Land grabs are creating food-price crisis. (Thinkstock)

Michelle Chen of ColorLines is reporting that new research by the Oakland Institute, which monitors global agricultural trends, suggests that transnational land grabs in Africa — including Ethiopia, Mali, Sierra Leone, Mozambique, Tanzania and South Sudan — are setting up a repeat of the 2007-2008 food-price crisis, which was fueled by a blend of financial, political and environmental factors.

"We see really vertical integration and control of the markets [by investors] who will be able to both influence prices and also decide on what the production will be," warns Oakland Institute Policy Director Frederic Mousseau. "We have the food chain, which is pervasively and quite rapidly in recent years being under the control of financial groups."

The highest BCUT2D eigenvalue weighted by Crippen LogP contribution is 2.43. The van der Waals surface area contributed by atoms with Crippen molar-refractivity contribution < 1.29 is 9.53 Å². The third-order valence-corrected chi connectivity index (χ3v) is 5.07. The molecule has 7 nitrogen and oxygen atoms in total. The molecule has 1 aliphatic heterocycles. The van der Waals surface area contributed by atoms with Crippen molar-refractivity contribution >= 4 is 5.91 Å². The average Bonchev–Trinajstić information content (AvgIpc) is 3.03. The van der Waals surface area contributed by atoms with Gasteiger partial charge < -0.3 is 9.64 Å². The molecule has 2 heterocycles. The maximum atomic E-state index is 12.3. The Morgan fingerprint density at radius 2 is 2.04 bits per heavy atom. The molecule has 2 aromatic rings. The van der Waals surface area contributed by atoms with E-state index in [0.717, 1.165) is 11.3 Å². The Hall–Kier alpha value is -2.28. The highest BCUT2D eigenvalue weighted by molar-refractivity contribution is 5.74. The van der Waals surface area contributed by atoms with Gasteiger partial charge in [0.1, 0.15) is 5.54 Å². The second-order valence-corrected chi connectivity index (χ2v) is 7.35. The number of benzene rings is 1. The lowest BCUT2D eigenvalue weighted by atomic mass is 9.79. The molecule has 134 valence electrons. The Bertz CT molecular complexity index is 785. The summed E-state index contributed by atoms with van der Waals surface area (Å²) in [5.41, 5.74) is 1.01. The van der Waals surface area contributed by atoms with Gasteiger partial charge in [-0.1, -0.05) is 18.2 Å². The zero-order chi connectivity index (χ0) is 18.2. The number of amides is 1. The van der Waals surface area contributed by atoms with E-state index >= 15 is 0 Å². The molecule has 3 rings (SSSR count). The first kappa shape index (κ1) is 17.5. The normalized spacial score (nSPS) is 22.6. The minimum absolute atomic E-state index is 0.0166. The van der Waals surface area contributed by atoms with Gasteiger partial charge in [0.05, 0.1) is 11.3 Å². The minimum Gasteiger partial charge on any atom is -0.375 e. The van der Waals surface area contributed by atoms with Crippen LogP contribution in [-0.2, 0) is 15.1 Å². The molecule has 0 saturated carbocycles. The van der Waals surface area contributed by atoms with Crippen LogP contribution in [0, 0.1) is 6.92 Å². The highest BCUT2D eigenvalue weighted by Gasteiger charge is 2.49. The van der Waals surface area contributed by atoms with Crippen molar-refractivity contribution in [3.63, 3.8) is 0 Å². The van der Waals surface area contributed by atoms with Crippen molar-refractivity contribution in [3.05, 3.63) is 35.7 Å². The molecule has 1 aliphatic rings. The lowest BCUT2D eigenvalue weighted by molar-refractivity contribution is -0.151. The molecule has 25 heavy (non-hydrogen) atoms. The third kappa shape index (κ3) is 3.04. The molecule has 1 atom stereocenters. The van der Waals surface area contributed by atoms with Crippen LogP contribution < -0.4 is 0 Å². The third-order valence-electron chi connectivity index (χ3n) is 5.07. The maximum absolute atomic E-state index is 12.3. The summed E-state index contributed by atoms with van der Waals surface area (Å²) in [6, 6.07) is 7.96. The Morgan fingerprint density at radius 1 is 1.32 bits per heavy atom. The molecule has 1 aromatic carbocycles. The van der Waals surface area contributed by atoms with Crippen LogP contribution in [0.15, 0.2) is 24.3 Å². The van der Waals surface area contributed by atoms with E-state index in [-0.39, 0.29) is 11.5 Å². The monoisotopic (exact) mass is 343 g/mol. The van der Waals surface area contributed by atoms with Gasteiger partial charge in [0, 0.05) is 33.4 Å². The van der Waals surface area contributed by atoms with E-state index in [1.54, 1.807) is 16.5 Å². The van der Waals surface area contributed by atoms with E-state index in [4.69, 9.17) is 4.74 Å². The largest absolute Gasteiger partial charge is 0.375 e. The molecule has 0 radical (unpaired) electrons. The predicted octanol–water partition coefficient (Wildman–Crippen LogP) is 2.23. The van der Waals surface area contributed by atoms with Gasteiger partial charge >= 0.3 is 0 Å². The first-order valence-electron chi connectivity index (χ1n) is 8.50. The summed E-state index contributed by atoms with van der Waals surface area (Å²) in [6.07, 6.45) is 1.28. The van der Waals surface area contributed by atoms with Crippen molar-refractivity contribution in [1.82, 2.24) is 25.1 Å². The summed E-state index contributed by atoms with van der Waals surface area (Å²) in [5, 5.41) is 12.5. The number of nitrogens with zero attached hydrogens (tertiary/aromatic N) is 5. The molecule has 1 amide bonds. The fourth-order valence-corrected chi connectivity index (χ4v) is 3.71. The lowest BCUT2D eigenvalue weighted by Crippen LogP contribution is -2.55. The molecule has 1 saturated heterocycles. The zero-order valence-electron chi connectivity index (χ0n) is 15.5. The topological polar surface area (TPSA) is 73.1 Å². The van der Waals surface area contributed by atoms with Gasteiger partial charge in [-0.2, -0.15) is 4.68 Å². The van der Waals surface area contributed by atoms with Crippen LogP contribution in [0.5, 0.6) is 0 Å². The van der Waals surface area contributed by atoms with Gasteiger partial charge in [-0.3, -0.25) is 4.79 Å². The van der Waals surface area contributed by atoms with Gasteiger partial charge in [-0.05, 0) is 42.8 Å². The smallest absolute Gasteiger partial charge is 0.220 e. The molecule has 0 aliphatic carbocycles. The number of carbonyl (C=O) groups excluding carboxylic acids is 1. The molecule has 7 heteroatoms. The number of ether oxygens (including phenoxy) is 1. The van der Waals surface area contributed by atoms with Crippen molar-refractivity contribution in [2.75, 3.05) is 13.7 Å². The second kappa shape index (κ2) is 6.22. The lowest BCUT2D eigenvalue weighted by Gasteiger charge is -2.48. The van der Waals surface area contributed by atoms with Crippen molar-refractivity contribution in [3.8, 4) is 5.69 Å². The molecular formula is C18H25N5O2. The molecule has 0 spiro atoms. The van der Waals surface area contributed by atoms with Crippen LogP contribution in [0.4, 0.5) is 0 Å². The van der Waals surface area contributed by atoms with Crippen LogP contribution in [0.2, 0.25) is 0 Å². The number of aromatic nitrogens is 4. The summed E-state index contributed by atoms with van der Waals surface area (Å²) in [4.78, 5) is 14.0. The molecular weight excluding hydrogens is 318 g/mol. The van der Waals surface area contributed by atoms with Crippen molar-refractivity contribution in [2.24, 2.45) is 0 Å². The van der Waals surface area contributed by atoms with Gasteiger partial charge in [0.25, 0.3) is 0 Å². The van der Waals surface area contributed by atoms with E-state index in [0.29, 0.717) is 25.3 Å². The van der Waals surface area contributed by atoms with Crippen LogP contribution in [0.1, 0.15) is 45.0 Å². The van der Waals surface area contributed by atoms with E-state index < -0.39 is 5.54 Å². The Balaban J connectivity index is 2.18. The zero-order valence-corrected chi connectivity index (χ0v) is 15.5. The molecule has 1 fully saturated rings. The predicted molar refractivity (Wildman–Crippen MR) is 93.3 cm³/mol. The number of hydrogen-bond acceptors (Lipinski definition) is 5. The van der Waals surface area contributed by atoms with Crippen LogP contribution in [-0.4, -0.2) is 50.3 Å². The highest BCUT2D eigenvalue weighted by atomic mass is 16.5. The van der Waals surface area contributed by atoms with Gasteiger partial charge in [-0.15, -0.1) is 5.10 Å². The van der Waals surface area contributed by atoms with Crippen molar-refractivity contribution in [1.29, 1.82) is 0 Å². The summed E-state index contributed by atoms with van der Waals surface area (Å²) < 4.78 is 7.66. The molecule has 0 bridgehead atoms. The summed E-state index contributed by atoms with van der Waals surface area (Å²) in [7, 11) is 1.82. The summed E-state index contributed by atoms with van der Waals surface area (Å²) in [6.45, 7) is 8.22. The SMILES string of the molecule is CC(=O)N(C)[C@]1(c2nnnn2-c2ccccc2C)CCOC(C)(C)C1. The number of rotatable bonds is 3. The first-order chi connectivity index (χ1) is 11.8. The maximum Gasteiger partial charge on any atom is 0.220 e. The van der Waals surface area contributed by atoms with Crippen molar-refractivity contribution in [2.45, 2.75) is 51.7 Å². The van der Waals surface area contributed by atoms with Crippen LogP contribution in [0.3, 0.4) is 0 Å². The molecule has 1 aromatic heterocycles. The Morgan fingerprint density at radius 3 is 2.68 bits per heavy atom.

China and Arab countries have generally been scrutinized in the media for their land deals, but much of the cash flow comes through U.S. and European investors, according to Oakland Institute, through established pension funds, agribusiness behemoths and even educational institutions.

It looks like "Trade, not aid," has become more than a slogan. Africa is rich in resources, so the continued pillaging of the continent will unfortunately continue. We're glad that organizations like the Oakland Institute exist to continue to shine light on this serious issue. Now that the problem has been identified, what is going to be done collectively to address it?

Read more at ColorLines.

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